Paiper started as an innocent experiment at the intensive one-week TypeClinic workshops in Slovenia. After Gestalten Fonts approached me to publish it, and after I graduated from the TypeMedia course, Paiper developed into a six-member quirky, informal family for use in magazines, packaging design, posters, book covers, and logos.
Paiper’s design was originally inspired by folded strips of paper. Rather than stopping at a literal interpretation, the shapes have been re-crafted to work as a system of type, to perform well and harmoniously on paper.
During university, I became interested in type design. In the summer of 2011 I attended a workshop in Slovenia (it was my second time there), where each one of the participants was expected to develop their own typeface within one week! At this point, like most over-achieving design students, I wanted to come up with something unique. I don’t know exactly how it happened, but I got the idea to play around with a strip of paper and fold it (without pressing it down flat) to get a lettershape.
I was thinking about tools. Each tool leaves a specific mark on a paper, a predictable mark, which becomes part of the personality of that typeface. The tool can be a broad-nib pen, a brush, or a completely imaginary tool. This is quite an abstract way to think about type design, but this is where the paper folding came into play. Fooling around with that paper, taking some pictures and tracing over them, I noticed a few details that were interesting. With my strip of paper I could not really build all the letters, but I was starting to put together an “imaginary” tool in my head that would make the shapes I wanted in a consistent way.
When I developed the basic letters, I was both folding papers and drawing almost 3D looking letters in order to see where the corners and where the rounded areas were supposed to be. The principle seemed to work for a lot of the lower case letters; these shapes seem to accept more “torture” and still be recognizable as what they are. I had more difficulty with the upper case letters because we are used to following a strict sans-serif or a serif model. When you start making flared serifs or semi-serifs, the shapes start falling apart easily.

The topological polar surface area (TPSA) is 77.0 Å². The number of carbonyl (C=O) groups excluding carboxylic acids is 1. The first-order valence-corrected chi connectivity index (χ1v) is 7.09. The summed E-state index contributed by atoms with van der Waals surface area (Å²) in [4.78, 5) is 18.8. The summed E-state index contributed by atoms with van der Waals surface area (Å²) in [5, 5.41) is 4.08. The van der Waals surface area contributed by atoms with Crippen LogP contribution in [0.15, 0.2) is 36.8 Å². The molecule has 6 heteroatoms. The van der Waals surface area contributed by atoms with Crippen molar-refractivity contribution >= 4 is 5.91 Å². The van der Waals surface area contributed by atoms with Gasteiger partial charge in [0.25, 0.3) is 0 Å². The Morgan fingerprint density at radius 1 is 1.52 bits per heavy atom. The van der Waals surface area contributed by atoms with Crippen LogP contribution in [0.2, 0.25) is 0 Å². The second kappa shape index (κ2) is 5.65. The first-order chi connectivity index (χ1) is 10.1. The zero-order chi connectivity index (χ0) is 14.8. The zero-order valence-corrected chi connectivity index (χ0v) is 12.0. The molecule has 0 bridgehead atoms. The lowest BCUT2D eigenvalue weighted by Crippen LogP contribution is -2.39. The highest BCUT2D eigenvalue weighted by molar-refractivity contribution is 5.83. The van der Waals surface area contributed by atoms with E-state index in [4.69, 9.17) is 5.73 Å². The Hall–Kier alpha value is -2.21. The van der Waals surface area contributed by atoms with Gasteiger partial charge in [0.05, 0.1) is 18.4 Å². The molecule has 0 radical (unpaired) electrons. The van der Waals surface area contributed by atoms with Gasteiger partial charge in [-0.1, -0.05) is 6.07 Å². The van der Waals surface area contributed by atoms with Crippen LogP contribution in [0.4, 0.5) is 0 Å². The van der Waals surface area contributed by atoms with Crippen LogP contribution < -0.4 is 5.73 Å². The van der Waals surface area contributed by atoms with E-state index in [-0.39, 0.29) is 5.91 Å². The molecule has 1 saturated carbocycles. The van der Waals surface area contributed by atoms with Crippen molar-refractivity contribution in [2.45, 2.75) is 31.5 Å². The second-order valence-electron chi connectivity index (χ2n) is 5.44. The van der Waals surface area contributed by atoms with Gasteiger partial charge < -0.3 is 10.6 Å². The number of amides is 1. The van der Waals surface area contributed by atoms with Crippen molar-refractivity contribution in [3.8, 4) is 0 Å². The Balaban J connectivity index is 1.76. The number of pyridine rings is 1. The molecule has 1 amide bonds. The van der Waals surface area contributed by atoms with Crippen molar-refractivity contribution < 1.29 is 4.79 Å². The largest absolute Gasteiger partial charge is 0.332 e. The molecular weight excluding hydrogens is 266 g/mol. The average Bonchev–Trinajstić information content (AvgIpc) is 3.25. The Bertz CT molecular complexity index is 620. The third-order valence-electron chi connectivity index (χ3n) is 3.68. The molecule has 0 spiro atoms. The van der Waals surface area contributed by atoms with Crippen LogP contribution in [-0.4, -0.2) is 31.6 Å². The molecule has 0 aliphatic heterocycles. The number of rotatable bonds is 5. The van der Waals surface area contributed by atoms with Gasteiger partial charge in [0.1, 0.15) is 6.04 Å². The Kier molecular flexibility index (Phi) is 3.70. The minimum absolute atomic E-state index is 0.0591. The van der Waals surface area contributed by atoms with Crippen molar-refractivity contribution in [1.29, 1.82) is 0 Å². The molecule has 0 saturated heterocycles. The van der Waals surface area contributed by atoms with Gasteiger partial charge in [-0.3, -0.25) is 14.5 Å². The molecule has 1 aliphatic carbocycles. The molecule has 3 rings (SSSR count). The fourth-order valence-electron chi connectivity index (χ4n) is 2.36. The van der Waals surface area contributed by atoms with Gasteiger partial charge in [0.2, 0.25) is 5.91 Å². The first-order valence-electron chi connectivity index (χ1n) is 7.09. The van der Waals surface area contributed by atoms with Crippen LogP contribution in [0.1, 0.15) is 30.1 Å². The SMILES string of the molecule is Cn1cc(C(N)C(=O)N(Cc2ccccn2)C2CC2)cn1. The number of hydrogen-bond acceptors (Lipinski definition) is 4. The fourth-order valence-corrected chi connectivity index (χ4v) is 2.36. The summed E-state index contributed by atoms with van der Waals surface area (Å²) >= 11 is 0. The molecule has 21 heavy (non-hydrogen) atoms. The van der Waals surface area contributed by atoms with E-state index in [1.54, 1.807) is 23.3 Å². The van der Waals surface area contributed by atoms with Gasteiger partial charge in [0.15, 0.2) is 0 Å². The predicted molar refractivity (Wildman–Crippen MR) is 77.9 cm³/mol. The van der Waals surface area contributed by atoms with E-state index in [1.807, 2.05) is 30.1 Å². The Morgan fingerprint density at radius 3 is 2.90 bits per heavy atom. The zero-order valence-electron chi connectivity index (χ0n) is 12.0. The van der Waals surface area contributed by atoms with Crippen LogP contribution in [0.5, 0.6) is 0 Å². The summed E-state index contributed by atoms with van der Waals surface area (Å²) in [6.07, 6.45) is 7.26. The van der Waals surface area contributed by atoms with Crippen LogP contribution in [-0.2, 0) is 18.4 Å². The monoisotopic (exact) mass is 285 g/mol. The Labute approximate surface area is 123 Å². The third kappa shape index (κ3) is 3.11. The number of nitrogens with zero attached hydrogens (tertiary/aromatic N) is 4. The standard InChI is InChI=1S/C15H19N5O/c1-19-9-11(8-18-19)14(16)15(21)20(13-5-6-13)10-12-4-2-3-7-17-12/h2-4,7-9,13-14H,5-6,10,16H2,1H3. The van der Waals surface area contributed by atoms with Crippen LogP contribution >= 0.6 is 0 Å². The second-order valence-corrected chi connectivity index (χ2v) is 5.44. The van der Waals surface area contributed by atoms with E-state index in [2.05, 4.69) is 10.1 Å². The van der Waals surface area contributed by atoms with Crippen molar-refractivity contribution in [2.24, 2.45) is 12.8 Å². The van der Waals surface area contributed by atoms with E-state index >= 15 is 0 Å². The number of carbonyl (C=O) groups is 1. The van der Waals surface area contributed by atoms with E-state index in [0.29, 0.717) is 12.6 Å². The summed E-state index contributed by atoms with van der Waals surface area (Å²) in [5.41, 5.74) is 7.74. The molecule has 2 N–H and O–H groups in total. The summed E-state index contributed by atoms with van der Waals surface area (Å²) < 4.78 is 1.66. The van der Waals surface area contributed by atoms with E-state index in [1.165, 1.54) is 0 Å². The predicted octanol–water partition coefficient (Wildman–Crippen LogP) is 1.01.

The italic weights were a fight of their own. I made them on the next workshop. These were even more difficult because I wanted the letters to consist, as much as possible, of only one stroke. I wanted the italic to have a different treatment than the roman weight. After all, the italic is used for different purposes. I made the imaginary strip of paper bend at the end of the strokes, building some sort of serifs. This gave the italic more character and more stability. If you want to take a look at the results of that workshop and the «original» italics, check out Paige-Italic on my Behance profile.
The one-stroke-letter approach was impossible with the italic upper case, and I had to come up with some other quirky solutions. I am happy that we only had one week for this, because it forced me to act quickly and make some intuitive decisions.
It was at this point that Gestalten Fonts contacted me to possibly release this typeface. But I was was just embarking on my big adventure at TypeMedia, an intensive one-year type design master course in the Hague. I could not realistically commit to releasing a type family. During TypeMedia I learned so much about approaching type design, about rhythm, about spacing, about shape consistency. My final project was quite a serious typeface, called Editura, where I explored making a type family for body text.
After that year, I was approached once again by Gestalten. They had not forgotten about me! «What an honor!» I thought. But then I looked at my old typeface, Paige and «Oh my God!» I wanted to change everything. After this intensive type year, I could see so many things wrong. The letters we jumping around, the contrast was not consistent. The spacing was a disaster. I could almost not identify with that quirky style anymore. But I decided to take the challenge and release this typeface with Gestalten Fonts. I had never released anything before and this seemed like a good opportunity to do so. The schedule was quite tight, I had about 6 months to finish a type family and no idea what to expect from the process that was going to follow.